As recently as a few weeks ago, you could hardly
open a newspaper refresh a website without seeing a feature proclaiming Chelsea as champions-in-waiting. There was no shortage of premature comparisons to Arsenal’s Invincibles™ of 2003-04, casting José Mourinho’s against history instead of the rest of the Premier League. Fast-forward to the start of 2015, and Manchester City has quietly crept up and caught the Blues. Ahead of both teams’ Saturday matches, City and Chelsea are level in every category. If the season ended today, the two would head for a play-off.
Just like last year, when we were told that neutral fans wanted Liverpool to avenge the injustice of having a crap team for over two decades, City has hatched a dastardly plot to destroy The Narrative. Having built the deepest squad with the league’s strongest core, City’s again executing a stunning heel turn, setting about to win more games than the team that’s supposed to take the title. Sickening stuff.
It’s consideration worthy of a Southampton or Newcastle, but City is far removed from the tragicomic redheaded stepchild of Manchester from yesteryear. Major League Soccer’s biggest troll is now an established force in English soccer. The Citizens may have bottled their title defense two years ago, but after an uneven start, they don’t look like a team ready to hand Chelsea its crown. In fact, it wouldn’t be much of a surprise if the rush to hand Chelsea the title energized City. For the second year running, Manuel Pellegrini’s men have kindly suggested we all take our narrative, shine it up real nice, and turn that sumbitch sideways up our collective candy asses.
In Vincent Kompany, Pablo Zabaleta, Yaya Touré, David Silva and Sergio Agüero, City possesses an outstanding core. Fernando and Fernandinho may not make it into anyone’s team of the season, but they were smart additions over the last two summers in midfield. Silva is the clear creative hub of the team, but Jesús Navas and Samir Nasri provide ample support. In fact, contrary to the Agüero-centric conclusions many drew about its squad, one of City’s greatest strengths is its lack of reliance on any one individual.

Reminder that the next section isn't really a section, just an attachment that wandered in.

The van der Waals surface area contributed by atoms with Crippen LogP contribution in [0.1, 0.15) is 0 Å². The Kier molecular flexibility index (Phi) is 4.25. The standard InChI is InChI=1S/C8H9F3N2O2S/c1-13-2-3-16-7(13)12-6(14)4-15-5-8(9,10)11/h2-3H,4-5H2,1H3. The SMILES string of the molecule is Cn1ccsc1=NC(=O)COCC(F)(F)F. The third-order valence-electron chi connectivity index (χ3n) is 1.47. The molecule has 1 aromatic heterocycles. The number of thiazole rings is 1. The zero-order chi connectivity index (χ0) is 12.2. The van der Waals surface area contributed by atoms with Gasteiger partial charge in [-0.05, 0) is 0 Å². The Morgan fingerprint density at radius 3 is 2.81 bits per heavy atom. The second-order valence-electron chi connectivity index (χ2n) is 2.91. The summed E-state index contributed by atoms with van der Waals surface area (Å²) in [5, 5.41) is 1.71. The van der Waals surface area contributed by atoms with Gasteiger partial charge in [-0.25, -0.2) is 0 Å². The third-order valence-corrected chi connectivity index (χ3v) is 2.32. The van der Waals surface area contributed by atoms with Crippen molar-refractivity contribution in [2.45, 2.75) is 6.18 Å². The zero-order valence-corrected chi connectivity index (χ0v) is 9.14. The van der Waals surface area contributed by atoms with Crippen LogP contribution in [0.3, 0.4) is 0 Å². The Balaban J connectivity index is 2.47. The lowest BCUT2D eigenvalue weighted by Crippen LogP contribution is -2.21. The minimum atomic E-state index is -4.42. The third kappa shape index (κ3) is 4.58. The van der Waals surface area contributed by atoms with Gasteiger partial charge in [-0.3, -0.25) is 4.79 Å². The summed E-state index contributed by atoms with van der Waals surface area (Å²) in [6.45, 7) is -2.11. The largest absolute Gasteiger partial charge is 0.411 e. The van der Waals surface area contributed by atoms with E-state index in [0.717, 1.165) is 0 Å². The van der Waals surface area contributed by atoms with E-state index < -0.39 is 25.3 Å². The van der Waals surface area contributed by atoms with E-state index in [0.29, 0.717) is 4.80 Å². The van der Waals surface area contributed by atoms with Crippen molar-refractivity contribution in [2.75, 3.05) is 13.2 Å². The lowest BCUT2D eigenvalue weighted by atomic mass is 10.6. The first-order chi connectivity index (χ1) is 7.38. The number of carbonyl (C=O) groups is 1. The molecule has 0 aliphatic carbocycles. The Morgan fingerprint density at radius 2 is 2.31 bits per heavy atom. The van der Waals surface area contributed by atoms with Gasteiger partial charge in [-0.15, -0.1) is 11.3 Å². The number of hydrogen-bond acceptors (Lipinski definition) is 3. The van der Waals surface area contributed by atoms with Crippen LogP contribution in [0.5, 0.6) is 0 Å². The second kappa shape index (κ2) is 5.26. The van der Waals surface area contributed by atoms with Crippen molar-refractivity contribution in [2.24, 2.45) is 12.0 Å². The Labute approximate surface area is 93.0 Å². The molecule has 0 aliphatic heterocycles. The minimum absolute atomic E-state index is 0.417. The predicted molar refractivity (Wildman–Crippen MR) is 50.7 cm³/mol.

The modern day Premier League title race is very much a squad game, and in that department, City might just have everyone beat. Without any world class left backs knocking about at which it could throw bags of money, City settled on just having two pretty good ones that it could swap when necessary. At right back, it’s not just that Pablo Zabaleta is better than Rafael Da Silva (to use City’s rival as a barometer). Where the gap in squad depth emerges is the difference in quality in their respective replacements — Bacary Sagna versus the charred remains of Antonio Valencia’s confidence. Money can’t buy you love (allegedly), but it sure as hell can buy you options off the bench.
The only real question mark that hangs over City’s title challenge is the fitness of its star forward. Agüero would be considered the best player in the league if not for his injury record. In terms of ability to win games on his own, he’s as close to the otherworldly talents of you-know-who and you-know-who-else as any other player in the sport. The only reason he never enters the “Best Player in the World Not Named Messi or Ronaldo” conversations is that he has yet to complete a season in England without spending at least a month or two in the sick-bed.
The other premiership joint-leader should consider itself on notice. Worryingly for Chelsea, City has pulled even despite Agüero’s absence for over a month. With the Argentine now back in training — as well as Edin Džeko — City will not be lacking for firepower any time soon. But just in case, Swansea’s Wilfried Bony is poised to join for about 30 million pounds (because of course he is).
Manchester City doesn’t give a flying fuck about Financial Fair Play, just like it doesn’t give a flying fuck about The Narrative. It never felt like anyone wanted it to win the league, but as things stand, it may well be lifting the trophy in spring. Again.